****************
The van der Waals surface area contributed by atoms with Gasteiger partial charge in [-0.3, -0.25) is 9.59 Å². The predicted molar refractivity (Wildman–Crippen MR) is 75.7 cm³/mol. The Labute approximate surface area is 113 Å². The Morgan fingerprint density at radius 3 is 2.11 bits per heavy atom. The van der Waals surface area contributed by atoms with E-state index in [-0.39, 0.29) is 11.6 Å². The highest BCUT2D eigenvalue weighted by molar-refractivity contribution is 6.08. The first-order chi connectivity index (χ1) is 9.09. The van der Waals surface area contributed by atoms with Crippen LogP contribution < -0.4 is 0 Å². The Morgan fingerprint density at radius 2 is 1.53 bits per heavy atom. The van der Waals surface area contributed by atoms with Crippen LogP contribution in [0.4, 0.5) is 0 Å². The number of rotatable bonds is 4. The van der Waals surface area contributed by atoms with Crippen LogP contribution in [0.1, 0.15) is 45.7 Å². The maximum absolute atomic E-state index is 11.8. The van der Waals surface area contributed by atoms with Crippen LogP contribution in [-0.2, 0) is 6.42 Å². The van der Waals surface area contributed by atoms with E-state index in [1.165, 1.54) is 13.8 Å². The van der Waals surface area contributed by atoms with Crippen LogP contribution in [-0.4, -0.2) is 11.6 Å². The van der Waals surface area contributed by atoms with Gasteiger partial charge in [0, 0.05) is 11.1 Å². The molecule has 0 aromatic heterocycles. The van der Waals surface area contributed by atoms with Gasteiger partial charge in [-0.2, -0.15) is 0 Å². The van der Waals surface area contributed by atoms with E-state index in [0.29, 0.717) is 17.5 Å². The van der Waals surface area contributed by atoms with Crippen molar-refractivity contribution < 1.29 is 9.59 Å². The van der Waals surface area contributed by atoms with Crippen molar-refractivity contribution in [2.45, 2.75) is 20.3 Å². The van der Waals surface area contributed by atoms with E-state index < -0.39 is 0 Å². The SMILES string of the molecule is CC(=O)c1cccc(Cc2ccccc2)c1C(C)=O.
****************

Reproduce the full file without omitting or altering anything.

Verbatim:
The van der Waals surface area contributed by atoms with Gasteiger partial charge in [-0.3, -0.25) is 9.59 Å². The predicted molar refractivity (Wildman–Crippen MR) is 75.7 cm³/mol. The Labute approximate surface area is 113 Å². The Morgan fingerprint density at radius 3 is 2.11 bits per heavy atom. The van der Waals surface area contributed by atoms with E-state index in [-0.39, 0.29) is 11.6 Å². The highest BCUT2D eigenvalue weighted by molar-refractivity contribution is 6.08. The first-order chi connectivity index (χ1) is 9.09. The van der Waals surface area contributed by atoms with Crippen LogP contribution < -0.4 is 0 Å². The Morgan fingerprint density at radius 2 is 1.53 bits per heavy atom. The van der Waals surface area contributed by atoms with Crippen LogP contribution in [0.4, 0.5) is 0 Å². The number of rotatable bonds is 4. The van der Waals surface area contributed by atoms with Crippen LogP contribution in [0.1, 0.15) is 45.7 Å². The maximum absolute atomic E-state index is 11.8. The van der Waals surface area contributed by atoms with Crippen LogP contribution in [-0.2, 0) is 6.42 Å². The van der Waals surface area contributed by atoms with E-state index in [1.165, 1.54) is 13.8 Å². The van der Waals surface area contributed by atoms with Crippen LogP contribution in [-0.4, -0.2) is 11.6 Å². The van der Waals surface area contributed by atoms with Gasteiger partial charge in [0, 0.05) is 11.1 Å². The molecule has 0 aromatic heterocycles. The van der Waals surface area contributed by atoms with Gasteiger partial charge in [-0.2, -0.15) is 0 Å². The van der Waals surface area contributed by atoms with E-state index in [0.29, 0.717) is 17.5 Å². The van der Waals surface area contributed by atoms with Crippen molar-refractivity contribution < 1.29 is 9.59 Å². The van der Waals surface area contributed by atoms with Crippen molar-refractivity contribution in [2.45, 2.75) is 20.3 Å². The van der Waals surface area contributed by atoms with E-state index < -0.39 is 0 Å². The SMILES string of the molecule is CC(=O)c1cccc(Cc2ccccc2)c1C(C)=O.